Type 1 diabetes (T1D) is typically diagnosed during late childhood or early adolescence. Parents are often initially responsible for their child's diabetes management, which transfers to the child over time. The Collaborative Parent Involvement (CPI) Scale measures the child's perceived quality of parental involvement in their diabetes care. We examined the relationship between CPI and other key factors of child and adolescent T1D management: self-care, Diabetes Family Conflict (DFC), and Pediatric Quality of Life (PedsQL). Data were collected from participants in a randomized controlled trial which included adolescents with T1D (age 11-17) and their female caregivers. Participants completed baseline surveys, including the CPI, DFC, and PedsQL, as well as a parent- and self-report measure of how well the child manages their diabetes. HbA1c was extracted from adolescents’ medical charts. Bivariate correlations were used to assess relationships between CPI and other diabetes outcomes. Higher levels of collaborative parenting were associated with greater self- and parent-reports of perceived self-care (r= .23, .22, both p<.01). In contrast, greater collaboration was associated with lower levels of child- and parent-reported diabetes-specific conflict (r= -.23, -.20, p<.01, p<.05). Higher levels of collaboration were also associated with higher quality of life (r= .45, p<.01) and lower HbA1c (r= -.28, p<.01). No significant differences in CPI scores were found related to child gender, race/ethnicity, diabetes device use, or between different income groups. Findings indicate that adolescents’ perceived quality of parental involvement is associated with several key factors of T1D management. While the quantity of parental involvement is often a targeted area in pediatric T1D care, clinicians and parents should also focus on the quality of involvement. Enhanced parent-child collaboration may help families handle the many stressors associated with T1D management.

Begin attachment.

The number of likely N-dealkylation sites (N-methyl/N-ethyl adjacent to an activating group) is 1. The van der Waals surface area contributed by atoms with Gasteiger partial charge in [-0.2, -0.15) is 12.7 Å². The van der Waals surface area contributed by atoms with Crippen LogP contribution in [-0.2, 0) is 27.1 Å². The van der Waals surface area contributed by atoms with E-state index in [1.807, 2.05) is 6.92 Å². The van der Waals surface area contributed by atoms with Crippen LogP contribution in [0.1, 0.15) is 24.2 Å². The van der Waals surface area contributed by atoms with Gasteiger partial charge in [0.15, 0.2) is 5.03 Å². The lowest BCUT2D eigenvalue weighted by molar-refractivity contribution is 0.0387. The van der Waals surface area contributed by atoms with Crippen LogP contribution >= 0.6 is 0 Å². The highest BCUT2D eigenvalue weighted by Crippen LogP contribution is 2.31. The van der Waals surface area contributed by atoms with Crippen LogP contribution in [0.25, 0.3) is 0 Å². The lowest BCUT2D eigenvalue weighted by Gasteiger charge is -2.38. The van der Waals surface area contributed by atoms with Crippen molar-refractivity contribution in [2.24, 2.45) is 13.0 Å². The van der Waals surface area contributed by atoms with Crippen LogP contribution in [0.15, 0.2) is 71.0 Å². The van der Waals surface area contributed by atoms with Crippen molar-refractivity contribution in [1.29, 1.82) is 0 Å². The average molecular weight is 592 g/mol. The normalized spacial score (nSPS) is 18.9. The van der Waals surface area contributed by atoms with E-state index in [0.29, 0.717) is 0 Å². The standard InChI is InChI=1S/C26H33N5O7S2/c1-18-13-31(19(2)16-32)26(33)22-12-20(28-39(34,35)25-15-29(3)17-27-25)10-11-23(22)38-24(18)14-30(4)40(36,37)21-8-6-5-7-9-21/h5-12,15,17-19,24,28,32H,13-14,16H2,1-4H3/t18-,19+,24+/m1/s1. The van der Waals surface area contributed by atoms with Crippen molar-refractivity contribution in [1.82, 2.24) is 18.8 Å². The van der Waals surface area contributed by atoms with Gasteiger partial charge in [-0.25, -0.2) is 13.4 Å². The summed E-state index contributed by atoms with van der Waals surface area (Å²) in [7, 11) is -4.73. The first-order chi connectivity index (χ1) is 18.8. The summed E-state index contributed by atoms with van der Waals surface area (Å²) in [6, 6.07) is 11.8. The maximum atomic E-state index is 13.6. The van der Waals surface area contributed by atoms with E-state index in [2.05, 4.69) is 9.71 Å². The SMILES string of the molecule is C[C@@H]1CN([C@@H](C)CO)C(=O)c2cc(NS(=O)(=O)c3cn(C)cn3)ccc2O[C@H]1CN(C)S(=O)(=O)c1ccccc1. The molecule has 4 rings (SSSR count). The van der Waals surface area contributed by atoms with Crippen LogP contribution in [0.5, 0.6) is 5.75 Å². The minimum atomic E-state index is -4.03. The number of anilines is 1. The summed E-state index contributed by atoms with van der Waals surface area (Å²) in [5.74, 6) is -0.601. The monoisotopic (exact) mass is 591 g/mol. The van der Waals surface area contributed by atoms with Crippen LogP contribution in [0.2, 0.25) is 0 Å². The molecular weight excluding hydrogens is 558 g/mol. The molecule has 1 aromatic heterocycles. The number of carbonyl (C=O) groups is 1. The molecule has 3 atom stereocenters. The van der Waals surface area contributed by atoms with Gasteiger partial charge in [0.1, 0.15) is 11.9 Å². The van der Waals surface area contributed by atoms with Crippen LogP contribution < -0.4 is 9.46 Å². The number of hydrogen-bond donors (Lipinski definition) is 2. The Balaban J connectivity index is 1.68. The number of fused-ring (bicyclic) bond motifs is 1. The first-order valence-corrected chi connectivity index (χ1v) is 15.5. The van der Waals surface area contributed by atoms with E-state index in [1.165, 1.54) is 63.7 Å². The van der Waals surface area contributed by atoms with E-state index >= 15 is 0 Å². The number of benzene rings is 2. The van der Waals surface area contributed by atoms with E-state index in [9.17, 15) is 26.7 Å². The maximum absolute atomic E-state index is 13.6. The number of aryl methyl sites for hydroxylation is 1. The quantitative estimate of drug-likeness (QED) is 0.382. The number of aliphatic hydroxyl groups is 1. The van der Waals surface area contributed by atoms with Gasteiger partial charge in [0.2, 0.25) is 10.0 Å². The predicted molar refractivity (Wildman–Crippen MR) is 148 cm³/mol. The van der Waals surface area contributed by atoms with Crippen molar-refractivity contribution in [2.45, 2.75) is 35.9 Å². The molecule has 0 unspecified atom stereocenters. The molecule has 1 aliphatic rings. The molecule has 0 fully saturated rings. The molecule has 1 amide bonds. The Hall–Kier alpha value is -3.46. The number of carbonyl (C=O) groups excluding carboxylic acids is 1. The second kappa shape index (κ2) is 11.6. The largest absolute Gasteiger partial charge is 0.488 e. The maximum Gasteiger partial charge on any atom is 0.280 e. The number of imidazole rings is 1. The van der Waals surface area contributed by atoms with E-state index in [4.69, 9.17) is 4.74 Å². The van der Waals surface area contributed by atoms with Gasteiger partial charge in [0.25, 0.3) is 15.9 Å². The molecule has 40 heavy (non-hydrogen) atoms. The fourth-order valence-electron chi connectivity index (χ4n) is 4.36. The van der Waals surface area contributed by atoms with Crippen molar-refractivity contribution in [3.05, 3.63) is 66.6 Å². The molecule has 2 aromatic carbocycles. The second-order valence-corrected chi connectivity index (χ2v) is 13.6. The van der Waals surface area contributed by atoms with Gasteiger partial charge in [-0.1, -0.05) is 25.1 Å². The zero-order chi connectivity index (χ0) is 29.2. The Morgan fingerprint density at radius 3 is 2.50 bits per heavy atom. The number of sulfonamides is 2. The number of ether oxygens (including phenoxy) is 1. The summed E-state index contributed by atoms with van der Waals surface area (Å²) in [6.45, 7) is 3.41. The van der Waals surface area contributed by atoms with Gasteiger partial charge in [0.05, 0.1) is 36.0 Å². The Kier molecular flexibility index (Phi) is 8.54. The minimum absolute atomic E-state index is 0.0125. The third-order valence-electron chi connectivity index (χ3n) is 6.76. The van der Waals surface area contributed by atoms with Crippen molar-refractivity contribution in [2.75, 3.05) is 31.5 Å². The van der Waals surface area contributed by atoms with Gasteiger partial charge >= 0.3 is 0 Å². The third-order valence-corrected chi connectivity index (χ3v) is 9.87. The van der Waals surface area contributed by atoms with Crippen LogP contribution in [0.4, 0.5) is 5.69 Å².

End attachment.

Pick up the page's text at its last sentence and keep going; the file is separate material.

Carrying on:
K.I.Anifowoshe: None. S.S.Jaser: None.


National Institute of Diabetes and Digestive and Kidney Diseases (R01DK11545)

Readers may use this article as long as the work is properly cited, the use is educational and not for profit, and the work is not altered. More information is available at http://www.diabetesjournals.org/content/license.